Fish Sorcery, Part 1

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It can be a bit lonely/ boring when you are in the field all by yourself.  Actually, it can be the same when you are traveling with colleagues.  Nothing against them, but after spending ten hours working with them, you need a bit of a break.  Your brain is toast and work always seeps into the conversation.  As such, I’ve gotten in the habit of creating little goals/ projects for myself when I travel to places where I don’t have friends.  Last time I was in Mwanza, I came prepared with my yoga mat and book and swore that I was going to finally complete the 40 Days Personal Journey (definitely did not happen, I think I had a three day journey followed by a 37 day break scattered with some half-hearted efforts and a few naps on the yoga mat).  I brought my yoga gear this time, but left the goal and the pressure behind.  So, I am actually working on my practice.  It’s better than sitting on my arse and watching my belly become even more jelly like.  Yes, I’m American but I find arse much more amusing to say, and the softer “a” sound mellows it out quite a bit.

Moving this story along, this time around, after an exchange with boss, which had been preceded by many similar conversations with other people over the years, I decided that my personal goal this trip would be to learn to eat a whole fish.  Officially, the goal is to be able to eat a whole fish so it looks like it was consumed by a cartoon cat.  I am envious of my friends that are able to order a whole bronzino at dinner and consume it with grace.  My plate generally looks like the climax of a horror flick with flesh, meat, and bone displayed in disturbing contortions of what the animal once looked like.  (Writers aside, the sentence would be better if I picked an actual movie, but since Scream gave me nightmares for months, I lack the appropriate knowledge).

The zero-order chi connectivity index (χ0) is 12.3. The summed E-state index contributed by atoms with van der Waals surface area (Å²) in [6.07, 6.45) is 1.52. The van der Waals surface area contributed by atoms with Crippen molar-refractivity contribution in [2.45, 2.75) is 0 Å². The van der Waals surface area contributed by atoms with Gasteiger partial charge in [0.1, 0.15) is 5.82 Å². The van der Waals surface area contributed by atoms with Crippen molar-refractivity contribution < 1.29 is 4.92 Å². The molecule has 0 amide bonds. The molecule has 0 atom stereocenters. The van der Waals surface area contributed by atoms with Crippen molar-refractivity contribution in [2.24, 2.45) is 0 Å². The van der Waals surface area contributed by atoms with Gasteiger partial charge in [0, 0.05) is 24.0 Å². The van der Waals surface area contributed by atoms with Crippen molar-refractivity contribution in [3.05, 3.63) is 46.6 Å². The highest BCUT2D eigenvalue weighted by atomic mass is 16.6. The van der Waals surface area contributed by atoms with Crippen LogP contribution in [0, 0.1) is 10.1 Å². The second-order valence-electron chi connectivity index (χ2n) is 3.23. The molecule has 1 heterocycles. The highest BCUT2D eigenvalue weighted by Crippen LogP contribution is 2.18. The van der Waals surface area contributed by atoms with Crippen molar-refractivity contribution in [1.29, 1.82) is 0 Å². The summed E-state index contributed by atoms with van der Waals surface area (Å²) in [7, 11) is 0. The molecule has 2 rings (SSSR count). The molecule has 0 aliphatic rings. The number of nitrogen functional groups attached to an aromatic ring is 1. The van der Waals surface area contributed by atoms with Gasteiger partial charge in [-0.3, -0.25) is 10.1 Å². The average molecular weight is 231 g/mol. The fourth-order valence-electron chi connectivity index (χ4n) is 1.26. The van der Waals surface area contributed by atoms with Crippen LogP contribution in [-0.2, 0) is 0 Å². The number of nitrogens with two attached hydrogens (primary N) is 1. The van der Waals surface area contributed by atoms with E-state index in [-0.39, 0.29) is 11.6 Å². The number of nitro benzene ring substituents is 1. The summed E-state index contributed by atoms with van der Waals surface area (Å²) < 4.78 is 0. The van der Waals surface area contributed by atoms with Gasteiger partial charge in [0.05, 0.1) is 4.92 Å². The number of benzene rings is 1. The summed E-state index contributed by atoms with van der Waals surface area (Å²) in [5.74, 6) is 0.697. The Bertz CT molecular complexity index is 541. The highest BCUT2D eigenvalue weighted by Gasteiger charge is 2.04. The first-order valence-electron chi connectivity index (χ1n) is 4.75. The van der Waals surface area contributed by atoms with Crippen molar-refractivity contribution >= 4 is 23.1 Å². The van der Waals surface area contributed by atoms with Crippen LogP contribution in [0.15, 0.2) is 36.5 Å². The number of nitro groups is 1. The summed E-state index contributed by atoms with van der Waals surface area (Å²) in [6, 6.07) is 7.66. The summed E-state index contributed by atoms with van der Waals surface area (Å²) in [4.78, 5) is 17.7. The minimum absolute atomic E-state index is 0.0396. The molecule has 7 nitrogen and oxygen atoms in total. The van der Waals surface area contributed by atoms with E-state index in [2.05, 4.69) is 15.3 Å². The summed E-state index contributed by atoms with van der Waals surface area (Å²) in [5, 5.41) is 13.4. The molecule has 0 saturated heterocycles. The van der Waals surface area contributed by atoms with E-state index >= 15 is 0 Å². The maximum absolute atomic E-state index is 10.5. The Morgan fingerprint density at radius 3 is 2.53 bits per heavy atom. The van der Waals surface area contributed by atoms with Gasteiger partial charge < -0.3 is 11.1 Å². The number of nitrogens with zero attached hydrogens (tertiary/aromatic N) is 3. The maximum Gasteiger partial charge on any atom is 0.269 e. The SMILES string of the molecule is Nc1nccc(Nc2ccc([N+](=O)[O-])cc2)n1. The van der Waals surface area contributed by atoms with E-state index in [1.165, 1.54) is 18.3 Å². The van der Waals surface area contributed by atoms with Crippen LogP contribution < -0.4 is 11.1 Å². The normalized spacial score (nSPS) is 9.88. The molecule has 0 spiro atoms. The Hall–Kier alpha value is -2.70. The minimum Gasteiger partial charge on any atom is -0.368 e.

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My first attempt at this was a Tandoor Whole Tilapia, being on Lake Victoria.  My options for fish are pretty much limited to Tilapia and Dagaa, something that is anchovy in size and eaten whole.  I’m not quite there in my culinary adventures.  For some reason, Nile Perch is rarely on the menu where I stay, but I’m still scarred from when the egg sac fell out of one when I was dissecting it in high school biology, so I’m alright without it.

I was certain that a gentle touch and patience would be sufficient to master the consumption of this fish, alas I was wrong.  It didn’t go horribly, but I won’t say it went well either.  In summation, A for effort, C for execution.  A + to the chefs.

Not willing to give up on my dream, nor spend every evening dealing with the havoc that the Indian food wreaked on my insides, I googled “How to eat whole fish”.  Much to my enjoyment, Martha Stewart has a video up where she teaches Robin Williams how.  It was a dream come true!  The elegance of Martha balanced with the wit of Robin.  Robin certainly lived up to his standards, however Martha did the most horrifying thing.  She gracefully peeled back the skin, delicately removed the meat, and lavishly complimented her show’s chef who did the actual cooking.  THEN SHE FLIPPED THE FISH OVER!  Now, even an amateur like myself know that the fish does not get flipped over.  You are supposed to use sorcery to remove the meat from under the spinal columns.  A type of sorcery that a few of my foreign raised friends have.  A type of sorcery that I am determined on mastering.

I found another helpful video, though he removed the spine to access the other side, which is also not acceptable practice for my goal.  However, I am now intrigued by Red Mullet and determined to consume some.

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